Welcome back, Andrew. As it turns out you never left our planet. 😉

    I’m relieved to find out you didn’t realize quite what D was up to. Calling him “Dr. Fart” in return for calling me “venereal disease” was quite tame. Believe me, I thought of firing back with worse but that’s not the way I roll. In a “theological society” forum, I reckon we represent our theology, what we believe, who we “ally” with.

    I do love the story, the love affair, of JGMachen and HLMencken, the “fundamentalist” and the Modern Man. It’s what drew me here, the attraction of polar opposites.

    http://jgmachen.org/2011/03/17/h-l-menckens-obituary-of-machen/

    Didya know that Darryl & I are exactly the same age, from the same exact town? True story.

    I’m gathering material for your obituary, Darryl. If I manage to outlive you. Otherwise I’m giving you material for mine. I can think of nobody whom I’d rather write it. Now that’s funny. Rock on, bro.

    Like

  72. Golden oldies rule (me putting Machen on my website here, enjoy):

    childlike faith
    Andrew Buckingham / February 11, 2014
    Source:

    In the third place, we have so far really not gotten
    at what Jesus meant at all. When our Lord bade His
    disciples receive the kingdom of heaven as little children,
    was it really the ignorance of the little children to which
    He appealed? We think not. No, it was not the
    ignorance of children to which our Lord appealed, but
    their conscious helplessness, their willingness to receive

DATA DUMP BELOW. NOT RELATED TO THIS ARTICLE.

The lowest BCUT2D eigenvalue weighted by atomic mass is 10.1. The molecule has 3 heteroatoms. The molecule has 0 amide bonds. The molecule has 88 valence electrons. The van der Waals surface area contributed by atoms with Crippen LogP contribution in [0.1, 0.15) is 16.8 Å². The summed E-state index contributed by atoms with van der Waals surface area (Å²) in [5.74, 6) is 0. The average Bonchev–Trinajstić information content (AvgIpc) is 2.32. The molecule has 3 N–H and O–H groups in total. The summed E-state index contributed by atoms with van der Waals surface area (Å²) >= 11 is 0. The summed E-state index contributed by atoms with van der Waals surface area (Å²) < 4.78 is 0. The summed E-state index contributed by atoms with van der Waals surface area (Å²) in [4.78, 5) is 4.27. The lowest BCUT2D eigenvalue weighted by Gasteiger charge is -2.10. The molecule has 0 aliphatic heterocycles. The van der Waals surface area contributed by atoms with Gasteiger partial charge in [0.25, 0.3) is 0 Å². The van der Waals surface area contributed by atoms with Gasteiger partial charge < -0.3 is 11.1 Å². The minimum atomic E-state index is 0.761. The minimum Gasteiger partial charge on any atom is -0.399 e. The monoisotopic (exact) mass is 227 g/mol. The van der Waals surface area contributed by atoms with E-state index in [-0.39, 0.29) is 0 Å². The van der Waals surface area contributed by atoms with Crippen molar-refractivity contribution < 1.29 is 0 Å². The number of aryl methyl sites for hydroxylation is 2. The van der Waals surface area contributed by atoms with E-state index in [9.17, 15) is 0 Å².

a gift. What mars the simplicity of the childlike faith
    which Jesus commends is not an admixture of knowl-
    edge, but an admixture of self-trust. To receive the
    kingdom as a little child is to receive it as a free gift
    without seeking in slightest measure to earn it for one’s
    self. There is a rebuke here for any attempt to earn

    96 WHAT IS FAITH?

    salvation by one’s character, by one’s own obedience to
    God’s commands, by one’s own establishment in one’s
    life of “the principles of Jesus”; but there is no rebuke
    whatever for an intelligent faith that is founded upon
    the facts. The childlike simplicity of faith is marred
    sometimes by ignorance, but never by knowledge; it
    will never be marred and never has been marred in the
    lives of the great theologians by the blessed knowl-
    edge of God and of the Saviour Jesus Christ which is
    contained in the Word of God. Without that knowl-
    edge we might be tempted to trust partly in ourselves;
    but with it we trust wholly to God. The more we
    know of God, the more unreservedly we trust Him;
    the greater be our progress in theology, the simpler and
    more childlike will be our faith.

    TwitterFacebookGoogle

    February 11, 2014 in Uncategorized.

    Like

  73. (Tom, because that would be so TGC-ish or CtC-y. But don’t be too quick to thank me. I’m considering “Tom Petty.” At least it would an earned handle, you heart breaker, you.)

    Like